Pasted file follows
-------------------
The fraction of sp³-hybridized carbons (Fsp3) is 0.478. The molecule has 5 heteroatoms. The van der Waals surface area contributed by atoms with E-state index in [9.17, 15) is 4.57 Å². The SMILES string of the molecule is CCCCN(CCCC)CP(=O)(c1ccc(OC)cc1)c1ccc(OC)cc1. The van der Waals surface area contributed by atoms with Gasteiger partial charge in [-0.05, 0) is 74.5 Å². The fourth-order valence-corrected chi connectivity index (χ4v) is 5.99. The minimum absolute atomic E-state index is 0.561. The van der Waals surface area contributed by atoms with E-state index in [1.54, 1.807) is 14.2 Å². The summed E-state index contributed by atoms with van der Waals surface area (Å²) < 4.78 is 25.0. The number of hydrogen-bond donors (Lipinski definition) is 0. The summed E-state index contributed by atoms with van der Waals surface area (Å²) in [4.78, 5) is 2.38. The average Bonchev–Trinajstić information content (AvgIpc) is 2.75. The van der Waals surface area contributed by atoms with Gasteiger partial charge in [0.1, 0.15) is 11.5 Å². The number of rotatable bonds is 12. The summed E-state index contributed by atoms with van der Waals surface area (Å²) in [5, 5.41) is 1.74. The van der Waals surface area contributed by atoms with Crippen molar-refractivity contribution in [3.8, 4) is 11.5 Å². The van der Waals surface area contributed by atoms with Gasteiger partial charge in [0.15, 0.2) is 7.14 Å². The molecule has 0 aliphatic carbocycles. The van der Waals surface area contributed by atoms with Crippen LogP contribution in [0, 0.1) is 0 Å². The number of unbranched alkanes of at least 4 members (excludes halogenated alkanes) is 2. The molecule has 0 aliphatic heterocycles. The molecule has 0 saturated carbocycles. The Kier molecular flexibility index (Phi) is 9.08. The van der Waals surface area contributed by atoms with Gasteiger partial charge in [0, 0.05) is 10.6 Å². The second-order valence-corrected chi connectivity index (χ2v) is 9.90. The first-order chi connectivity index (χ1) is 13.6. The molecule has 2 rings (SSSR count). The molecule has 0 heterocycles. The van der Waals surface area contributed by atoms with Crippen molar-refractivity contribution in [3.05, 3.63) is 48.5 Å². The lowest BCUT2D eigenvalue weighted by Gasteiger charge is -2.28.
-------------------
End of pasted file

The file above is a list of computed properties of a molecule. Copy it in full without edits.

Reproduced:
The fraction of sp³-hybridized carbons (Fsp3) is 0.478. The molecule has 5 heteroatoms. The van der Waals surface area contributed by atoms with E-state index in [9.17, 15) is 4.57 Å². The SMILES string of the molecule is CCCCN(CCCC)CP(=O)(c1ccc(OC)cc1)c1ccc(OC)cc1. The van der Waals surface area contributed by atoms with Gasteiger partial charge in [-0.05, 0) is 74.5 Å². The fourth-order valence-corrected chi connectivity index (χ4v) is 5.99. The minimum absolute atomic E-state index is 0.561. The van der Waals surface area contributed by atoms with E-state index in [1.54, 1.807) is 14.2 Å². The summed E-state index contributed by atoms with van der Waals surface area (Å²) < 4.78 is 25.0. The number of hydrogen-bond donors (Lipinski definition) is 0. The summed E-state index contributed by atoms with van der Waals surface area (Å²) in [4.78, 5) is 2.38. The average Bonchev–Trinajstić information content (AvgIpc) is 2.75. The van der Waals surface area contributed by atoms with Gasteiger partial charge in [0.1, 0.15) is 11.5 Å². The number of rotatable bonds is 12. The summed E-state index contributed by atoms with van der Waals surface area (Å²) in [5, 5.41) is 1.74. The van der Waals surface area contributed by atoms with Crippen molar-refractivity contribution in [3.8, 4) is 11.5 Å². The van der Waals surface area contributed by atoms with Gasteiger partial charge in [0.15, 0.2) is 7.14 Å². The molecule has 0 aliphatic carbocycles. The van der Waals surface area contributed by atoms with Crippen LogP contribution in [0, 0.1) is 0 Å². The number of unbranched alkanes of at least 4 members (excludes halogenated alkanes) is 2. The molecule has 0 aliphatic heterocycles. The molecule has 0 saturated carbocycles. The Kier molecular flexibility index (Phi) is 9.08. The van der Waals surface area contributed by atoms with Gasteiger partial charge in [0, 0.05) is 10.6 Å². The second-order valence-corrected chi connectivity index (χ2v) is 9.90. The first-order chi connectivity index (χ1) is 13.6. The molecule has 2 rings (SSSR count). The molecule has 0 heterocycles. The van der Waals surface area contributed by atoms with Crippen molar-refractivity contribution in [3.05, 3.63) is 48.5 Å². The lowest BCUT2D eigenvalue weighted by Gasteiger charge is -2.28.